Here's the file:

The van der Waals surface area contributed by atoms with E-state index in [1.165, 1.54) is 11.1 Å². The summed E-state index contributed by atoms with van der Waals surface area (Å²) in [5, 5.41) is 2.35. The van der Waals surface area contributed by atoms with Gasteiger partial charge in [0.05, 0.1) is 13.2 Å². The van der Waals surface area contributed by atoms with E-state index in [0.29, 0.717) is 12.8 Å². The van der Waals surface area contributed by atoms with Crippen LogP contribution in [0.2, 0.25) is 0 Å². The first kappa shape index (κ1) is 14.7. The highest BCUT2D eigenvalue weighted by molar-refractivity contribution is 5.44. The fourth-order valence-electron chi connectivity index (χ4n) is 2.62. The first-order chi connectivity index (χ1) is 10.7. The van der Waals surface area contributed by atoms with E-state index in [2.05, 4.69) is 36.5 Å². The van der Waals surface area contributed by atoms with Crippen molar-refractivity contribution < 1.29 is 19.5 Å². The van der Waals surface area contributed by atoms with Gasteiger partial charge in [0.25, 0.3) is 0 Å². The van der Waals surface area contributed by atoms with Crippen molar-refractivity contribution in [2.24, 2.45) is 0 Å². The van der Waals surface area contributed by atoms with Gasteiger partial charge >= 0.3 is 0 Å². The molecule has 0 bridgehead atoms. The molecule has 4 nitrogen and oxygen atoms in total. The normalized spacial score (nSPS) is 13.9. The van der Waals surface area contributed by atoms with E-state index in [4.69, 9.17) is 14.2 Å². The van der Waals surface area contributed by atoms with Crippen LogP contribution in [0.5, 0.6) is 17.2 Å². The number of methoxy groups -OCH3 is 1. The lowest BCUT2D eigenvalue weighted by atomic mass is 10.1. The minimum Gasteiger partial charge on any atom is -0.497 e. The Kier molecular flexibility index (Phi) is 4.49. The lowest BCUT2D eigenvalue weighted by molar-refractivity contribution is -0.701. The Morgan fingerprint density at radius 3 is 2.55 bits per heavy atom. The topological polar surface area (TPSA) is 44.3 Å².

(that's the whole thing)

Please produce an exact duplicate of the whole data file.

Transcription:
The van der Waals surface area contributed by atoms with E-state index in [1.165, 1.54) is 11.1 Å². The summed E-state index contributed by atoms with van der Waals surface area (Å²) in [5, 5.41) is 2.35. The van der Waals surface area contributed by atoms with Gasteiger partial charge in [0.05, 0.1) is 13.2 Å². The van der Waals surface area contributed by atoms with E-state index in [0.29, 0.717) is 12.8 Å². The van der Waals surface area contributed by atoms with Crippen LogP contribution in [0.2, 0.25) is 0 Å². The first kappa shape index (κ1) is 14.7. The highest BCUT2D eigenvalue weighted by molar-refractivity contribution is 5.44. The fourth-order valence-electron chi connectivity index (χ4n) is 2.62. The first-order chi connectivity index (χ1) is 10.7. The van der Waals surface area contributed by atoms with E-state index in [2.05, 4.69) is 36.5 Å². The van der Waals surface area contributed by atoms with Crippen molar-refractivity contribution < 1.29 is 19.5 Å². The van der Waals surface area contributed by atoms with Gasteiger partial charge in [0.25, 0.3) is 0 Å². The van der Waals surface area contributed by atoms with Crippen molar-refractivity contribution in [2.24, 2.45) is 0 Å². The van der Waals surface area contributed by atoms with Gasteiger partial charge >= 0.3 is 0 Å². The molecule has 0 bridgehead atoms. The molecule has 4 nitrogen and oxygen atoms in total. The normalized spacial score (nSPS) is 13.9. The van der Waals surface area contributed by atoms with E-state index in [4.69, 9.17) is 14.2 Å². The van der Waals surface area contributed by atoms with Crippen LogP contribution in [0.5, 0.6) is 17.2 Å². The number of methoxy groups -OCH3 is 1. The lowest BCUT2D eigenvalue weighted by atomic mass is 10.1. The minimum Gasteiger partial charge on any atom is -0.497 e. The Kier molecular flexibility index (Phi) is 4.49. The lowest BCUT2D eigenvalue weighted by molar-refractivity contribution is -0.701. The Morgan fingerprint density at radius 3 is 2.55 bits per heavy atom. The topological polar surface area (TPSA) is 44.3 Å².